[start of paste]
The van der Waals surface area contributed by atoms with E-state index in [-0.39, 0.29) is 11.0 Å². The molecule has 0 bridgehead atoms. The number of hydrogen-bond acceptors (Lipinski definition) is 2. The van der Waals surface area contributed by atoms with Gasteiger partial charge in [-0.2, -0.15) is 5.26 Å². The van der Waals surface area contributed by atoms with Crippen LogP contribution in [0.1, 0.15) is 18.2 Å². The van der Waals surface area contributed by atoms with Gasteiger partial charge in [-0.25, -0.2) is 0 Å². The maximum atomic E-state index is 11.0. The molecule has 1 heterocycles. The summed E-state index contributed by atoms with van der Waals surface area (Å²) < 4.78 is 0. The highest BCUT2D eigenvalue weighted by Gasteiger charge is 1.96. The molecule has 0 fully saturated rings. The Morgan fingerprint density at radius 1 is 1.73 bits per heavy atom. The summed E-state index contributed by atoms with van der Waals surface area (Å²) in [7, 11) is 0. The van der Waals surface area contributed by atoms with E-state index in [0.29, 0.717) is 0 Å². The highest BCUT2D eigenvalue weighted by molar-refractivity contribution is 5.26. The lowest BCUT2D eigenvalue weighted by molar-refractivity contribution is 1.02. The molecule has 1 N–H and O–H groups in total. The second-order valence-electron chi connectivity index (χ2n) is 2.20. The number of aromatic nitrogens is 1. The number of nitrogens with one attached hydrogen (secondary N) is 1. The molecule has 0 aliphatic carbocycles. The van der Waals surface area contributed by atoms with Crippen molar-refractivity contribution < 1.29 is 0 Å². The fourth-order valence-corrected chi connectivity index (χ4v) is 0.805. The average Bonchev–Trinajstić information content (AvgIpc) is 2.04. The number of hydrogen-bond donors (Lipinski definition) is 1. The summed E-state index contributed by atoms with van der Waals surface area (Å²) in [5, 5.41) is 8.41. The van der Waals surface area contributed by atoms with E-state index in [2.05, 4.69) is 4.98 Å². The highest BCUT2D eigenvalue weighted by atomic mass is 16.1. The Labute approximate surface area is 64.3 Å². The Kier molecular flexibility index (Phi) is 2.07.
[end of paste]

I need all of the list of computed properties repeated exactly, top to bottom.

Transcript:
The van der Waals surface area contributed by atoms with E-state index in [-0.39, 0.29) is 11.0 Å². The molecule has 0 bridgehead atoms. The number of hydrogen-bond acceptors (Lipinski definition) is 2. The van der Waals surface area contributed by atoms with Gasteiger partial charge in [-0.2, -0.15) is 5.26 Å². The van der Waals surface area contributed by atoms with Crippen LogP contribution in [0.1, 0.15) is 18.2 Å². The van der Waals surface area contributed by atoms with Gasteiger partial charge in [-0.25, -0.2) is 0 Å². The maximum atomic E-state index is 11.0. The molecule has 1 heterocycles. The summed E-state index contributed by atoms with van der Waals surface area (Å²) < 4.78 is 0. The highest BCUT2D eigenvalue weighted by Gasteiger charge is 1.96. The molecule has 0 fully saturated rings. The Morgan fingerprint density at radius 1 is 1.73 bits per heavy atom. The summed E-state index contributed by atoms with van der Waals surface area (Å²) in [7, 11) is 0. The van der Waals surface area contributed by atoms with E-state index in [0.29, 0.717) is 0 Å². The highest BCUT2D eigenvalue weighted by molar-refractivity contribution is 5.26. The lowest BCUT2D eigenvalue weighted by molar-refractivity contribution is 1.02. The molecule has 1 N–H and O–H groups in total. The second-order valence-electron chi connectivity index (χ2n) is 2.20. The number of aromatic nitrogens is 1. The number of nitrogens with one attached hydrogen (secondary N) is 1. The molecule has 0 aliphatic carbocycles. The van der Waals surface area contributed by atoms with Crippen molar-refractivity contribution < 1.29 is 0 Å². The fourth-order valence-corrected chi connectivity index (χ4v) is 0.805. The average Bonchev–Trinajstić information content (AvgIpc) is 2.04. The number of hydrogen-bond donors (Lipinski definition) is 1. The summed E-state index contributed by atoms with van der Waals surface area (Å²) in [5, 5.41) is 8.41. The van der Waals surface area contributed by atoms with E-state index in [2.05, 4.69) is 4.98 Å². The highest BCUT2D eigenvalue weighted by atomic mass is 16.1. The Labute approximate surface area is 64.3 Å². The Kier molecular flexibility index (Phi) is 2.07.